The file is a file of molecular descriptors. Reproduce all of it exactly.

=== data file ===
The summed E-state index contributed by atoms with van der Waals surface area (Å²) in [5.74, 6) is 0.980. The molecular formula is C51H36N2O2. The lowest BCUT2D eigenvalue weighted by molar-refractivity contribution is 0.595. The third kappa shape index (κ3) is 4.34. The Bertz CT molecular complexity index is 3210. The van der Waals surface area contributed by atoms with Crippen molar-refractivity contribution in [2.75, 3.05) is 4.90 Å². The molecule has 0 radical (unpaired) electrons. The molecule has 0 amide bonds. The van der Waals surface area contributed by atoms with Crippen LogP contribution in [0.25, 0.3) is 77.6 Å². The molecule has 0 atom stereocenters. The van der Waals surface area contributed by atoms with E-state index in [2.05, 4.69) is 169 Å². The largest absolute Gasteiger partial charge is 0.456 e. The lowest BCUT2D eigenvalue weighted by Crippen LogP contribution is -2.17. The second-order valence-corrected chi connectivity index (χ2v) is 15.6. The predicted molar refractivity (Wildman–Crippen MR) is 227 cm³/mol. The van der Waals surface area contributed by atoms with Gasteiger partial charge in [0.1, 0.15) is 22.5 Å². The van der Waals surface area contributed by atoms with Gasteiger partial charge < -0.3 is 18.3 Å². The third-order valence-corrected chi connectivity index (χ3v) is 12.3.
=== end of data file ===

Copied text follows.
The summed E-state index contributed by atoms with van der Waals surface area (Å²) in [5.74, 6) is 0.980. The molecular formula is C51H36N2O2. The lowest BCUT2D eigenvalue weighted by molar-refractivity contribution is 0.595. The third kappa shape index (κ3) is 4.34. The Bertz CT molecular complexity index is 3210. The van der Waals surface area contributed by atoms with Crippen molar-refractivity contribution in [2.75, 3.05) is 4.90 Å². The molecule has 0 radical (unpaired) electrons. The molecule has 0 amide bonds. The van der Waals surface area contributed by atoms with Crippen LogP contribution in [0.25, 0.3) is 77.6 Å². The molecule has 0 atom stereocenters. The van der Waals surface area contributed by atoms with E-state index in [2.05, 4.69) is 169 Å². The largest absolute Gasteiger partial charge is 0.456 e. The lowest BCUT2D eigenvalue weighted by Crippen LogP contribution is -2.17. The second-order valence-corrected chi connectivity index (χ2v) is 15.6. The predicted molar refractivity (Wildman–Crippen MR) is 227 cm³/mol. The van der Waals surface area contributed by atoms with Gasteiger partial charge in [0.1, 0.15) is 22.5 Å². The van der Waals surface area contributed by atoms with Gasteiger partial charge < -0.3 is 18.3 Å². The third-order valence-corrected chi connectivity index (χ3v) is 12.3.